Same-sex marriages still shrouded in confusion
This past Monday morning came bearing confusion for many courthouses in Alabama as same-sex marriages became the focal point of discussions between probate judges, the state’s Supreme Court, and those seeking marriage licenses.
The United States Supreme Court refused a request early in the day from the Alabama Attorney General to keep a hold on issuing same-sex marriage licenses. The state requested the hold be kept in place until the Supreme Court made its final ruling on the matter later in the year.
Alabama Attorney General Luther Strange expressed regret over the U.S. Supreme Court’s decision not to grant the State of Alabama’s motion for a stay of the January 23, 2015, U.S. District Court ruling striking down Alabama’s same-sex marriage ban.
“I regret the Supreme Court’s decision not to stay the federal district court’s ruling until the high court finally settles the issue this summer,” said Attorney General Strange. “In the absence of a stay, there will likely be more confusion in the coming months leading up to the Supreme Court’s anticipated ruling on the legality of same-sex marriage.
“With the lifting of the 14-day stay on February 9, 2015, the U.S. District Court order remains in effect, enjoining me from enforcing Alabama’s laws against same-sex marriage in my official capacity as Attorney General.
This meant that all 67 of Alabama’s counties were open to issue marriage licenses to same-sex couples, however, Alabama Supreme Court Justice Roy Moore came out with a statement on Feb. 8 instructing probate judges not to issue marriage licenses to gay couples despite the ruling from the federal court.
And then the confusion arrived.
At the time of writing this article, 42 of Alabama’s 67 counties either were not issuing marriage licenses to same-sex couples or not issuing marriage licenses at all, to any type of couple.
The Attorney General attempted to clarify his office’s stance and directive to probate judges.
“To clarify my authority in this matter, the Alabama Attorney General’s Office does not issue marriage licenses, perform marriage ceremonies, or issue adoption certificates. The Chief Justice has explained in a public memorandum that probate judges do not report to me. I advise probate judges to talk to their attorneys and associations about how to respond to the ruling. Furthermore, I encourage any state agencies with questions about the ruling in Searcy and Strawser to contact the Governor’s Office.”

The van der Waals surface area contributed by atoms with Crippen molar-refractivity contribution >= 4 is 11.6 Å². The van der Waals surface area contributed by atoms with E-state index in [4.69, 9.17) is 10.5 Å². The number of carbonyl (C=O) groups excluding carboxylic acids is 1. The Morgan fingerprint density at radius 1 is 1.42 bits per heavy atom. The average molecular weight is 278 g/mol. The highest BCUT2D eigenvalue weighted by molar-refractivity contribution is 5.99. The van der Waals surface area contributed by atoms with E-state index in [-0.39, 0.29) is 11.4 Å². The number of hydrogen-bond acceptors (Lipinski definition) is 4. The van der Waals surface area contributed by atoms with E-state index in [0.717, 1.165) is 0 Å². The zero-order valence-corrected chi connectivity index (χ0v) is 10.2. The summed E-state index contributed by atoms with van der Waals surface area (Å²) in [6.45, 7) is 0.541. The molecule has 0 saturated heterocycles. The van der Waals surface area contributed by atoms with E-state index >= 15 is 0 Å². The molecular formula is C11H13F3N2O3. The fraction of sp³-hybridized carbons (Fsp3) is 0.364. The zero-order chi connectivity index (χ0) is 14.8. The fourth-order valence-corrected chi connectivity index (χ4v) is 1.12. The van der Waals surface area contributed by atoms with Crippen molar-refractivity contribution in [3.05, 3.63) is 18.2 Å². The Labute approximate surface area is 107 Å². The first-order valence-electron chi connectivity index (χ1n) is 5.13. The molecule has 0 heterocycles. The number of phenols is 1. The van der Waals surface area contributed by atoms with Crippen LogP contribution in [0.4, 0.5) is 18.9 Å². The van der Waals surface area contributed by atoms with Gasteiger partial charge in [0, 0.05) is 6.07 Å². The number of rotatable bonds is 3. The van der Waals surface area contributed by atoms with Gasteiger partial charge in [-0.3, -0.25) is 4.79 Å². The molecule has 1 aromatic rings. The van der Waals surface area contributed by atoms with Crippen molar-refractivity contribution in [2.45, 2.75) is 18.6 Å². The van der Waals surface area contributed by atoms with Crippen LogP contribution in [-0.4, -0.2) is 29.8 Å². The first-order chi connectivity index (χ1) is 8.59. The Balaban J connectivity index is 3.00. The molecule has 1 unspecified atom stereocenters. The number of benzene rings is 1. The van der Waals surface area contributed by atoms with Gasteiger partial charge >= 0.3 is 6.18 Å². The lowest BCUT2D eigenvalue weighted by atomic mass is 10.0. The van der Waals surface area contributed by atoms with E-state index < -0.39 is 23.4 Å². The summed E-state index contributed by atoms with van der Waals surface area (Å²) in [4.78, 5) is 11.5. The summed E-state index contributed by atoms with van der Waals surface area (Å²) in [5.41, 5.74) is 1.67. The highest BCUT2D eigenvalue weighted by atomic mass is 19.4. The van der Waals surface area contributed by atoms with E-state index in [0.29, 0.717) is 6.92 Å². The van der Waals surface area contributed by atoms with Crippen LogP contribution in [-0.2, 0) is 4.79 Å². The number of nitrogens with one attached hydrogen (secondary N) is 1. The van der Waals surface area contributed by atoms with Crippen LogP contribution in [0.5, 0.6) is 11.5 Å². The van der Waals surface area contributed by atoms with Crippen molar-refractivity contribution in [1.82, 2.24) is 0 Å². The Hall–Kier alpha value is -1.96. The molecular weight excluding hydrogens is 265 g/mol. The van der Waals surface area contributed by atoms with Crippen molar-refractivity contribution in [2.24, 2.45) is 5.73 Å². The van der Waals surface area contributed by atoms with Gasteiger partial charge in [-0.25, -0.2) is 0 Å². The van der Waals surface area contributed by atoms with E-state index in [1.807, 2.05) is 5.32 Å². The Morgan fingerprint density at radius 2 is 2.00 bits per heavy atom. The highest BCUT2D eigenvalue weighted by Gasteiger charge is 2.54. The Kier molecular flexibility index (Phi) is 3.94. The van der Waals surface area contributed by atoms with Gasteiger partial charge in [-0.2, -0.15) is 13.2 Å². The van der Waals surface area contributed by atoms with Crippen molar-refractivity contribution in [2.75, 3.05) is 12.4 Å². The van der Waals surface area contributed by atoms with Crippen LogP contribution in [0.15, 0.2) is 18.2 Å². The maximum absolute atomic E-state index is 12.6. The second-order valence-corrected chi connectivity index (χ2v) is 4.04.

So what does this mean for Franklin County today and going forward?
Franklin County Probate Judge Barry Moore said on Monday that the county was accepting applications but they were not currently issuing any marriage licenses.
“As of today (Tuesday) we are still accepting applications in the county, but we are not issuing any marriage licenses,” Moore said. “We are still waiting on some clarification before we move forward with anything.”
Moore said that the confusion that came after the federal court ruling has been the cause for caution.
“We have gotten two orders from two different courts,” Moore said. “And because of that we are just trying to make sure we get everything right and in order before we move forward.”
According to Moore a marriage license that is obtained is good for 30 days. During those 30 days an official ceremony must be performed by an ordained minister or pastor of recognized religious societies or current or retired Alabama judges.
Moore said he is unsure how long it will take before clarification on the issue comes.
“Right now I don’t know how long it will be before we get clarification,” Moore said. “It might be later today or it might be a day or two. I just don’t know right now.”
As far as possible penalties that judges or counties could incur during this situation, Moore stressed that he was focused on awaiting clarification on the issue.
“I just want to get clarification before we move forward or do anything,” Moore said. “I want to make sure that we are right and that everything is in line before we move on.”